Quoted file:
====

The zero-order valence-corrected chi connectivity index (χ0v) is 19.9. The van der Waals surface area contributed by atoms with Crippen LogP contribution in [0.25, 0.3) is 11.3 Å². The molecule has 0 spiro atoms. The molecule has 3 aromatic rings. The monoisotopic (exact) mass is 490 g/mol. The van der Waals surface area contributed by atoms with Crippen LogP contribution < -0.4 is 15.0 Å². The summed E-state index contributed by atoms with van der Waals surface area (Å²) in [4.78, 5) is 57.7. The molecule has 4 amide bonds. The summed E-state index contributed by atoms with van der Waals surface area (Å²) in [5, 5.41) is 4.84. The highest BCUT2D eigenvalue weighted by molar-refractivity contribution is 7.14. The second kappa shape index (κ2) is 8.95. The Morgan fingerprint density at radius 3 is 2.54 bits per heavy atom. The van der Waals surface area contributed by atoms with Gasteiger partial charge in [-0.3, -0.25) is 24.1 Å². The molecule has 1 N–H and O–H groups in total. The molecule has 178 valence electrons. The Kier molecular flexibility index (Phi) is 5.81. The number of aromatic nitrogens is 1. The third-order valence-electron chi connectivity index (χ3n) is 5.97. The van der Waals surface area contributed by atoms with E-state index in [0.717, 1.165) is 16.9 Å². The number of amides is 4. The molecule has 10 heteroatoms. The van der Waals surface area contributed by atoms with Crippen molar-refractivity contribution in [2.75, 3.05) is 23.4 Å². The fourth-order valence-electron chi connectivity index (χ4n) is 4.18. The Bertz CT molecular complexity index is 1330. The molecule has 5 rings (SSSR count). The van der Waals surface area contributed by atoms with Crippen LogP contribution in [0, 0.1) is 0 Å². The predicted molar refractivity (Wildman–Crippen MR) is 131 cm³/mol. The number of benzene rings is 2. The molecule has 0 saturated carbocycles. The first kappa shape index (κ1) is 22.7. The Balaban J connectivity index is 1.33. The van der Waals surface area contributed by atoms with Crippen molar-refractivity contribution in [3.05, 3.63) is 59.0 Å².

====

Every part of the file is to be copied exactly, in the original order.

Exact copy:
The zero-order valence-corrected chi connectivity index (χ0v) is 19.9. The van der Waals surface area contributed by atoms with Crippen LogP contribution in [0.25, 0.3) is 11.3 Å². The molecule has 0 spiro atoms. The molecule has 3 aromatic rings. The monoisotopic (exact) mass is 490 g/mol. The van der Waals surface area contributed by atoms with Crippen LogP contribution < -0.4 is 15.0 Å². The summed E-state index contributed by atoms with van der Waals surface area (Å²) in [4.78, 5) is 57.7. The molecule has 4 amide bonds. The summed E-state index contributed by atoms with van der Waals surface area (Å²) in [5, 5.41) is 4.84. The highest BCUT2D eigenvalue weighted by molar-refractivity contribution is 7.14. The second kappa shape index (κ2) is 8.95. The Morgan fingerprint density at radius 3 is 2.54 bits per heavy atom. The van der Waals surface area contributed by atoms with Gasteiger partial charge in [-0.3, -0.25) is 24.1 Å². The molecule has 1 N–H and O–H groups in total. The molecule has 178 valence electrons. The Kier molecular flexibility index (Phi) is 5.81. The number of aromatic nitrogens is 1. The third-order valence-electron chi connectivity index (χ3n) is 5.97. The van der Waals surface area contributed by atoms with E-state index in [0.717, 1.165) is 16.9 Å². The number of amides is 4. The molecule has 10 heteroatoms. The van der Waals surface area contributed by atoms with Crippen molar-refractivity contribution in [2.75, 3.05) is 23.4 Å². The fourth-order valence-electron chi connectivity index (χ4n) is 4.18. The Bertz CT molecular complexity index is 1330. The molecule has 5 rings (SSSR count). The van der Waals surface area contributed by atoms with Crippen LogP contribution in [0, 0.1) is 0 Å². The predicted molar refractivity (Wildman–Crippen MR) is 131 cm³/mol. The number of benzene rings is 2. The molecule has 0 saturated carbocycles. The first kappa shape index (κ1) is 22.7. The Balaban J connectivity index is 1.33. The van der Waals surface area contributed by atoms with Crippen molar-refractivity contribution in [3.05, 3.63) is 59.0 Å².